Thursday
Aug092018

Interview with James Wilson -Sons Of Bill

Sons of Bill’s fifth studio album OH GOD MA’AM, might never have seen the light of day. A series of setbacks including marriage breakdowns, addictions and James Wilson suffering a dreadful hand injury when falling on broken glass, could have resulted in the project being abandoned. Fortunately, these stumbling blocks were conquered and perversely contributed to the recording of their most mature album to date (see our Music Review section). The band from Charlottesville Virginia – which includes brothers James, Abe and Sam together with Joe Dickey on bass and Todd Wellons on drums – took advantage of the additional time available to them to experiment beyond their trademark luscious guitar and harmony driven tones. The venture has resulted in their most impressive and perfected work to date. Lonesome Highway caught up with James Wilson while on tour in the U.K. to discuss the album, which was released by Loose on 29th June.  

The recording of your recently released album OH GOD MA’AM was delayed for a number of reasons, not least the horrific hand injury you suffered. What effect did the delay have on the finished product?

I’m not sure other than the fact it took much longer than expected. But it also gave us a chance to live with the music midway through the process like we’ve never been able to before. We knew we weren’t going to hit print on this album until we knew it was our best.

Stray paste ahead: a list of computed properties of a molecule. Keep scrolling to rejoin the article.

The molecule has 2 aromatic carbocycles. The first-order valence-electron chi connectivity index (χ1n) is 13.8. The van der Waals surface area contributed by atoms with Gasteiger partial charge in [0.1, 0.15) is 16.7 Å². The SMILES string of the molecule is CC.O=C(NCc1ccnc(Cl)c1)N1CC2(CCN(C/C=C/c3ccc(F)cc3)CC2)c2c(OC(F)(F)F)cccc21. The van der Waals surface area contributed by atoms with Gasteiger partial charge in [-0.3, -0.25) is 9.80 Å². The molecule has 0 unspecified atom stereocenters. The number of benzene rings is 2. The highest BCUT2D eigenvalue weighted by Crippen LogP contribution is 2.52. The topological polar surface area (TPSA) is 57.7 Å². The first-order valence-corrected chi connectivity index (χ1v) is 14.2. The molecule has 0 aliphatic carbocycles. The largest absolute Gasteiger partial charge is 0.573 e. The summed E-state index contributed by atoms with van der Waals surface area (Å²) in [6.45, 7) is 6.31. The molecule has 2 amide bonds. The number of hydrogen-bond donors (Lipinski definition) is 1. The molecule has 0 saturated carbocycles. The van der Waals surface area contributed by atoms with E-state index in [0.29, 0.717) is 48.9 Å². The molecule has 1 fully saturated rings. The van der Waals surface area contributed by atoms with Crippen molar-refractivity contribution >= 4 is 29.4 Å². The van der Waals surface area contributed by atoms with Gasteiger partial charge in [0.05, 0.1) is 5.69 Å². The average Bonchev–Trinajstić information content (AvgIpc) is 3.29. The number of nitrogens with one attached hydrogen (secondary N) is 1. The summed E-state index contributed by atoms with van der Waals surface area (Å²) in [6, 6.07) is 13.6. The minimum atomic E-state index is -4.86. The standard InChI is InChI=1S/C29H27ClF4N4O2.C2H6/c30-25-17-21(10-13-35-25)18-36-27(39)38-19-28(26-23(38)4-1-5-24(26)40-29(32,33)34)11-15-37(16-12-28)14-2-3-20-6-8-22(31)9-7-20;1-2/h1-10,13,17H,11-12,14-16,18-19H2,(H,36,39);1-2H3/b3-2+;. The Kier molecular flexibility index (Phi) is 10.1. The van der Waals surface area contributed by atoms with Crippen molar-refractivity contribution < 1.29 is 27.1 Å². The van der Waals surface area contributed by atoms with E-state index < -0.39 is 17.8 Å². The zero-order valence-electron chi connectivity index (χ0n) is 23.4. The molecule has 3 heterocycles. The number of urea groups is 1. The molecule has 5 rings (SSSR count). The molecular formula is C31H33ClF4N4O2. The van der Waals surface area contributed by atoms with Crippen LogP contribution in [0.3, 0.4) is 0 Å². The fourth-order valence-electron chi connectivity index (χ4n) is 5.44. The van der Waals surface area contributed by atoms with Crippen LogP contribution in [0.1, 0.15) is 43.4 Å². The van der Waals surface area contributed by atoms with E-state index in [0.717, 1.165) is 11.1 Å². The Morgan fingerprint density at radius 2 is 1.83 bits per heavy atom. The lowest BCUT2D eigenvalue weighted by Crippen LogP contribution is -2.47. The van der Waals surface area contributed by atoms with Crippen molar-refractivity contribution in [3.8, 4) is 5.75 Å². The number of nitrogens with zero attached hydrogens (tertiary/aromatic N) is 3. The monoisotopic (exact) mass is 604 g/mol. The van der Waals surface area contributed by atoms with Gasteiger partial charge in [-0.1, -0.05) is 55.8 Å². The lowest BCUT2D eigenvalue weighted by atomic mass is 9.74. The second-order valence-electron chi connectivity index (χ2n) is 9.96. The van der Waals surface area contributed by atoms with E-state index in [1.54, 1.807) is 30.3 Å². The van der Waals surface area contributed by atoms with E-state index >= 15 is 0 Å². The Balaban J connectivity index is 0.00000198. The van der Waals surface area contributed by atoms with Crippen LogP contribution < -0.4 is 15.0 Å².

They say that tragedy inspires creativity, but just how difficult was your period of recuperation and did you consider walking away from the project and band at that time?

It was certainly a time of hardship, in a time when the music industry is just as precarious. No one makes it through life without crippling tragedies, but ours just seemed to hit each of us all at once.  I knew I wanted to finish this album, but we all sort of made the unspoken decision that if the album was going to be finished, we were going to have to grow and make something different. It couldn’t be just another record of rock and roll innocence.     

Much of the writing is understandably dark, with unanswered questions, reflecting both personal and worldly issues. Given that the song writing duties are shared, how was it co-ordinated given that the writers had different issues to deal with at the time?

We live in strangely superficial, and unreflective times - which I think is reflected in both our art and politics. It doesn’t feel like there is a lot of room for art to articulate our internal lives very much, since so much of our lives are lived on the surface. We tried to make a record that was comfortable in its introversion, and hopefully it reaches people there. If you dig deep inside yourself, and strike oil, people think you’ve tapped their phone lines. That’s what you shoot for anyway. 

Was it intended to be a concept album, to be listened to in its entirety rather than a collection of unconnected songs?

Not at all. But I do think its best listened straight through. I feel like this one really works as a whole, as a single piece.

The title of the album is interesting, can you tell me what inspired it?

It’s just a band inside joke. Todd our drummer was accosted by a prostitute in Tampa one tour and that’s what he shouted.  Since then we haven’t stopped saying it. The title to me falls somewhere between intrigue and terror, but also formal, it just felt right for this record.

Do you feel it’s more difficult or smoother working with siblings and does the "big brother knows best" attitude prevail?

Not at all, you have to trust your band mates artistically and at the end of the day the music has to win. Trust your goosebumps and follow the music.

You recorded in both Nashville and Seattle, working with both Sean Sullivan and Phil Eek as producers. Were there specific reasons to engage two producers?